This summer I did some reading in David Ford’s book The Shape of Life, and near the end of the book in a chapter entitled “Shaping Time and Energy,” I came across a conversation that struck close to the work of people like you—people widely recognized to be campus leaders.
Ford spoke of how St. Paul was out of his mind with excitement about something called “new creation.” Paul scrabbles around for adequate language for this mystery and ends up using gift language. But strangely, the gift terminology comes out in institutional terms. We tend to think of Paul as either a public debater as a distributor of first-century email blasts or as an interpersonal convert-maker. That is, we imagine him behind a lectern or sitting knee-to-knee with a skeptic. But no less than these other callings, Paul was a churchman. He was in deep in institutional life, as a small business owner, as a tent-maker, as an urban church-planter, as a networker, and (that most laden of terms today) a community organizer. Accordingly, his word choice for new creation comes off very material, a very monetary, very business-focused. An English word that comes close to Paul’s language is the term exchange. Disconcertingly, Paul describes new creation, in Ford’s fine phrase, as “an exchange that generates further exchanges”—more and more occasions for people to be exchangers. Paul says God likes this kind of happy exchange especially when carried about cheerful givers.
Few of us find it easy to be cheerful about institutional exchanges. Internal reporting. Budget management. Committee minutes. Parliamentary Procedure. And yet the Triune God not only celebrates the self-giving that makes up such work, this God actually creates more and more and more such exchanges to carry out! God’s gift produces more and more work for God’s people to do.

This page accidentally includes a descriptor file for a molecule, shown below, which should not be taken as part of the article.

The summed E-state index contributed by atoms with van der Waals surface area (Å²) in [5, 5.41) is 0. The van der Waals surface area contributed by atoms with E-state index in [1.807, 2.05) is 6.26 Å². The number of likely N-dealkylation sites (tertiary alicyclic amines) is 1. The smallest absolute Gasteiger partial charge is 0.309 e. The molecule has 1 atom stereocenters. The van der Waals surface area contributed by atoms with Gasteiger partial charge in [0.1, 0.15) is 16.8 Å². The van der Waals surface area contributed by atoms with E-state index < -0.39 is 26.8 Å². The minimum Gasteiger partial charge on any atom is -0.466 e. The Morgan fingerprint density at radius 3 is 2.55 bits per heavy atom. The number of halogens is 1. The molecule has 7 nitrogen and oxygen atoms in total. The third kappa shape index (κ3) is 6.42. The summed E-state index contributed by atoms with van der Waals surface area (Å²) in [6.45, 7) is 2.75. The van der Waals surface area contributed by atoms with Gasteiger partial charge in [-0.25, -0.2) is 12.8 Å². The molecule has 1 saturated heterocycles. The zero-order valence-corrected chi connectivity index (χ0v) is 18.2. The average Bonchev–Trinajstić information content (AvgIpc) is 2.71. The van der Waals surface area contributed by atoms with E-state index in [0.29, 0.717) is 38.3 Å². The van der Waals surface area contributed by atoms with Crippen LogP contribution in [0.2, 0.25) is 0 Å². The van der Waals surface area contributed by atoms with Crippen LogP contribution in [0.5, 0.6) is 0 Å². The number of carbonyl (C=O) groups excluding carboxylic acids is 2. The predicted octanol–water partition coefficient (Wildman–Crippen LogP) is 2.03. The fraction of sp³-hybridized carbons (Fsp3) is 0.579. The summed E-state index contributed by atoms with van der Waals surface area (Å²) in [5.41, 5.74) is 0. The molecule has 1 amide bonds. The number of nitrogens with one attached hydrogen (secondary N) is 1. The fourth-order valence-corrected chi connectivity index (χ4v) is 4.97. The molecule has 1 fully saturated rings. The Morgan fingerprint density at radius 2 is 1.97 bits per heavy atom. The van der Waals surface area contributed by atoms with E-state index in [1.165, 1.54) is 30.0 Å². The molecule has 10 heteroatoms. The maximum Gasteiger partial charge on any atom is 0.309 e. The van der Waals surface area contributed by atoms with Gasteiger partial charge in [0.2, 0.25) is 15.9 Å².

Does that sound a little grim? Ford notes, “We find ourselves in some institutions without any, or much, choice; others we join voluntarily. All require work if they are to be begun and sustained…” Oh, really? That’s hardly what Robert’s Rules calls a point of information!
But you know, Paul did see this as good news, as gospel, in fact He just couldn’t manage to be grim about getting more institutional work. He saw these labors as following a Genesis pattern—after the Sabbath rest of God and creation, the humans are put to satisfying, fulfilling work in the garden. Similarly, we today as beneficiaries of God’s Sabbath, God’s gift of new creational exchange, are positioned to do a great deal of work. (I’m feeling the need for cautionary notes for those already given to over-working, but one can’t say everything in a single post.)
Ford fleshes this out a bit when he says,
“[P]art of our vision of life should be found in answering questions such as the following…. How can our particular gifts help to build up and, if necessary, reform worthwhile institutions? How might our institutional creativity and service be developed? How do the various institutions to which we belong relate to God’s purposes of peace, justice, freedom, goodness, truth, and love? How might we show gratitude to God for institutions and those who work for them, and pray for them faithfully”?
Good questions to mull over. But let me also ask you: what do you think about describe yourself as a shepherd of the exchanges of this campus? It seems like a good way to talk about your work as student leaders: a part of what you do, a significantly overlooked part of what you do, is to care for our insitutional life. Be alive to God’s pleasure right here in the turns and twists of this community’s life.